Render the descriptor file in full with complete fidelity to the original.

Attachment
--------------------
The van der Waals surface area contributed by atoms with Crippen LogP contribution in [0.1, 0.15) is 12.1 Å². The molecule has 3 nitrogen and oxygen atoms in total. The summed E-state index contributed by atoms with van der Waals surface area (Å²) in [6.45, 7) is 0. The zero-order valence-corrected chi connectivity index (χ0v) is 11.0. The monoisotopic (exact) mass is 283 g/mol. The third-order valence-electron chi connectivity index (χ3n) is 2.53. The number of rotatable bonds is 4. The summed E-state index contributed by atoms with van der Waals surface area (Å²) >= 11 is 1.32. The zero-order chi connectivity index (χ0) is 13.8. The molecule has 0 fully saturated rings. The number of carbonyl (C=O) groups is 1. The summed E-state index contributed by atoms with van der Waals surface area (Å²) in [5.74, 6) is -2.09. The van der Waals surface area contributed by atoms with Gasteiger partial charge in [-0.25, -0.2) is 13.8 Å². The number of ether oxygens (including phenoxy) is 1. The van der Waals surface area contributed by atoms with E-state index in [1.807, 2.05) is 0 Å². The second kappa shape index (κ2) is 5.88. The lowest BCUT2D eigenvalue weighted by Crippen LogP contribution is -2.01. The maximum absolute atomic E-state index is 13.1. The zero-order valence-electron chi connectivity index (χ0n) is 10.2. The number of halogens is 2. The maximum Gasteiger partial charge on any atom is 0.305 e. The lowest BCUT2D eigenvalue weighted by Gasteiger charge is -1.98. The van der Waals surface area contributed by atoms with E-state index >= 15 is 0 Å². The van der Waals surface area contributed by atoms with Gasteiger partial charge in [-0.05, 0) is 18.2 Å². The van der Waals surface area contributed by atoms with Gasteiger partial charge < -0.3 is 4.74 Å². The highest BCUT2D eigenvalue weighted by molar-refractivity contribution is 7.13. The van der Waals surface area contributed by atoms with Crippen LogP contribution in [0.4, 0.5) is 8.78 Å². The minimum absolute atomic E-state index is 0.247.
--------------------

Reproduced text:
The van der Waals surface area contributed by atoms with Crippen LogP contribution in [0.1, 0.15) is 12.1 Å². The molecule has 3 nitrogen and oxygen atoms in total. The summed E-state index contributed by atoms with van der Waals surface area (Å²) in [6.45, 7) is 0. The zero-order valence-corrected chi connectivity index (χ0v) is 11.0. The monoisotopic (exact) mass is 283 g/mol. The third-order valence-electron chi connectivity index (χ3n) is 2.53. The number of rotatable bonds is 4. The summed E-state index contributed by atoms with van der Waals surface area (Å²) >= 11 is 1.32. The zero-order chi connectivity index (χ0) is 13.8. The molecule has 0 fully saturated rings. The number of carbonyl (C=O) groups is 1. The summed E-state index contributed by atoms with van der Waals surface area (Å²) in [5.74, 6) is -2.09. The van der Waals surface area contributed by atoms with Gasteiger partial charge in [-0.25, -0.2) is 13.8 Å². The number of ether oxygens (including phenoxy) is 1. The van der Waals surface area contributed by atoms with E-state index in [1.807, 2.05) is 0 Å². The second kappa shape index (κ2) is 5.88. The lowest BCUT2D eigenvalue weighted by Crippen LogP contribution is -2.01. The maximum absolute atomic E-state index is 13.1. The zero-order valence-electron chi connectivity index (χ0n) is 10.2. The number of halogens is 2. The maximum Gasteiger partial charge on any atom is 0.305 e. The lowest BCUT2D eigenvalue weighted by Gasteiger charge is -1.98. The van der Waals surface area contributed by atoms with E-state index >= 15 is 0 Å². The van der Waals surface area contributed by atoms with Gasteiger partial charge in [-0.05, 0) is 18.2 Å². The van der Waals surface area contributed by atoms with Gasteiger partial charge < -0.3 is 4.74 Å². The highest BCUT2D eigenvalue weighted by molar-refractivity contribution is 7.13. The van der Waals surface area contributed by atoms with Crippen LogP contribution in [0.4, 0.5) is 8.78 Å². The minimum absolute atomic E-state index is 0.247.